I had a stressful week last week.  My husband learned that his job will be moving to Oklahoma next year.  We will not be going with it, so after 30 years with the same company, our primary bread winner will likely embarking on a new career, and we will shortly thereafter be looking for a new home.  We are both committed to staying in Seattle at least until 2016 when I will finish my next 200-hour yoga teacher training  and release my third book. After that?  It’s one of our current life unknowns.

We learned that on Monday.

On Tuesday my doctor e-mailed me the results of some routine blood work.

It wasn’t good.  Well, that’s an exaggeration.  Most of it was, indeed, very good.  There were some hints that I need to eat more veggies (smoothies, anyone?) and I definitely need to take more vitamin D.  None of this was news to me. One number, however, was oddly high.

I called the doctor’s office and they said we should re-do the test in case I was dehydrated.  In the meantime, hubby and I independently did what you should never do: we Googled it. According to the Internet, if that number went up much higher, I would be at risk for sudden heart failure. Husband sent me a scary article and we talked about him learning CPR.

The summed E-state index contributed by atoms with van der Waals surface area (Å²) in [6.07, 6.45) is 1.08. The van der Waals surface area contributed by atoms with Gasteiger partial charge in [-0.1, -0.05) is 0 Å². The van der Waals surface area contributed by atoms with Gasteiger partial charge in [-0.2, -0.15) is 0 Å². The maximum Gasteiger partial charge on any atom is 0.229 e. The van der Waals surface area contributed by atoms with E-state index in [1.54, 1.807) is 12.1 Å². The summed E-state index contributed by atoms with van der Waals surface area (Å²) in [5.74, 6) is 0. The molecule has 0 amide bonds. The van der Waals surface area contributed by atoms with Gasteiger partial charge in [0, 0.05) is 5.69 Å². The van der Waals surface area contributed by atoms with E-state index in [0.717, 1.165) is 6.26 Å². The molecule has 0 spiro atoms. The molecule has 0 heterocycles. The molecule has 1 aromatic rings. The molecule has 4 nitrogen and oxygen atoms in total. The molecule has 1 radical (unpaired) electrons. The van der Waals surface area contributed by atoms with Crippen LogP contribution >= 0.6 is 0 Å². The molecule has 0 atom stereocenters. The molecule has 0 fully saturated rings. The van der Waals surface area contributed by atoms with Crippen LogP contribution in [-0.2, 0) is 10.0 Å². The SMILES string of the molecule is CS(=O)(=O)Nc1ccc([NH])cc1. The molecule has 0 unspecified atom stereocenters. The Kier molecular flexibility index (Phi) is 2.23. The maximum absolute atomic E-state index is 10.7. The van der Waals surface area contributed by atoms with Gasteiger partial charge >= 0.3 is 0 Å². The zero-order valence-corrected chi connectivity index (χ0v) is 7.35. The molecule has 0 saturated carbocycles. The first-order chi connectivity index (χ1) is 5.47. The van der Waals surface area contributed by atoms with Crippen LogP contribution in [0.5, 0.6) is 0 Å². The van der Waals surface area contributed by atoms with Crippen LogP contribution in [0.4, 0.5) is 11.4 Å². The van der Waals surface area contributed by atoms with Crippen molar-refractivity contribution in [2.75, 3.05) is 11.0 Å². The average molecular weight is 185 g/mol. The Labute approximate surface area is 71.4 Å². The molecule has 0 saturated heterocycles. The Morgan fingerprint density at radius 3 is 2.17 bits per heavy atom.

To make a long story short, I was terrified, and my doctor was less than helpful. Friday, I received the results of the re-test.  The original number was a lab error.

I’d love to say that this week gave me some great insight on life, or that it has inspired a new story that will soon top the best-seller lists.  I’d even love to say that I handled the situation with the aplomb and equanimity you’d expect from a yoga teacher.  In the end, I can only say that those were three days of my life that I’ll never get back.

Why do I write about this?